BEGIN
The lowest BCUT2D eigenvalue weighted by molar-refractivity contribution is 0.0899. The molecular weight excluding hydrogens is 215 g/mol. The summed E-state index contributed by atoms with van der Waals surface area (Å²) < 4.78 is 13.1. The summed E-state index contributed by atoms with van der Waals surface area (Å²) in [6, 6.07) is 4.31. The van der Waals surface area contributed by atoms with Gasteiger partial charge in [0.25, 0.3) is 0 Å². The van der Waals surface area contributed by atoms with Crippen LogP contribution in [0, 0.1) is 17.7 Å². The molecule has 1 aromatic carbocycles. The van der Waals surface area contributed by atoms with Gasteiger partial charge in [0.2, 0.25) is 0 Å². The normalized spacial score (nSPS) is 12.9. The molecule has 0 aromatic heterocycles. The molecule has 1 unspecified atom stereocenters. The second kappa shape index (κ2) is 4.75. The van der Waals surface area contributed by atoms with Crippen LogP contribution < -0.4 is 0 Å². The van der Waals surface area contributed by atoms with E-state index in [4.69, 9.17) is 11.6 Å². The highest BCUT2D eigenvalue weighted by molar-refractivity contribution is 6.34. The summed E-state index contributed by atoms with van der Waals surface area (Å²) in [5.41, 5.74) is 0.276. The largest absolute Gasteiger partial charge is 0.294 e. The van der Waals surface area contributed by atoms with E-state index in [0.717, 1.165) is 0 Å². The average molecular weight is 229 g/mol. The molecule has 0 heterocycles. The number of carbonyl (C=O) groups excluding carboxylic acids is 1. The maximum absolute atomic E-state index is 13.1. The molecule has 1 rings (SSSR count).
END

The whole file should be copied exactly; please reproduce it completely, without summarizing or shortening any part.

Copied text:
The lowest BCUT2D eigenvalue weighted by molar-refractivity contribution is 0.0899. The molecular weight excluding hydrogens is 215 g/mol. The summed E-state index contributed by atoms with van der Waals surface area (Å²) < 4.78 is 13.1. The summed E-state index contributed by atoms with van der Waals surface area (Å²) in [6, 6.07) is 4.31. The van der Waals surface area contributed by atoms with Gasteiger partial charge in [0.25, 0.3) is 0 Å². The van der Waals surface area contributed by atoms with Crippen LogP contribution in [0, 0.1) is 17.7 Å². The molecule has 1 aromatic carbocycles. The van der Waals surface area contributed by atoms with Gasteiger partial charge in [0.2, 0.25) is 0 Å². The normalized spacial score (nSPS) is 12.9. The molecule has 0 aromatic heterocycles. The molecule has 1 unspecified atom stereocenters. The second kappa shape index (κ2) is 4.75. The van der Waals surface area contributed by atoms with Crippen LogP contribution < -0.4 is 0 Å². The van der Waals surface area contributed by atoms with E-state index in [4.69, 9.17) is 11.6 Å². The highest BCUT2D eigenvalue weighted by molar-refractivity contribution is 6.34. The summed E-state index contributed by atoms with van der Waals surface area (Å²) in [5.41, 5.74) is 0.276. The largest absolute Gasteiger partial charge is 0.294 e. The van der Waals surface area contributed by atoms with E-state index in [0.717, 1.165) is 0 Å². The average molecular weight is 229 g/mol. The molecule has 0 heterocycles. The number of carbonyl (C=O) groups excluding carboxylic acids is 1. The maximum absolute atomic E-state index is 13.1. The molecule has 1 rings (SSSR count).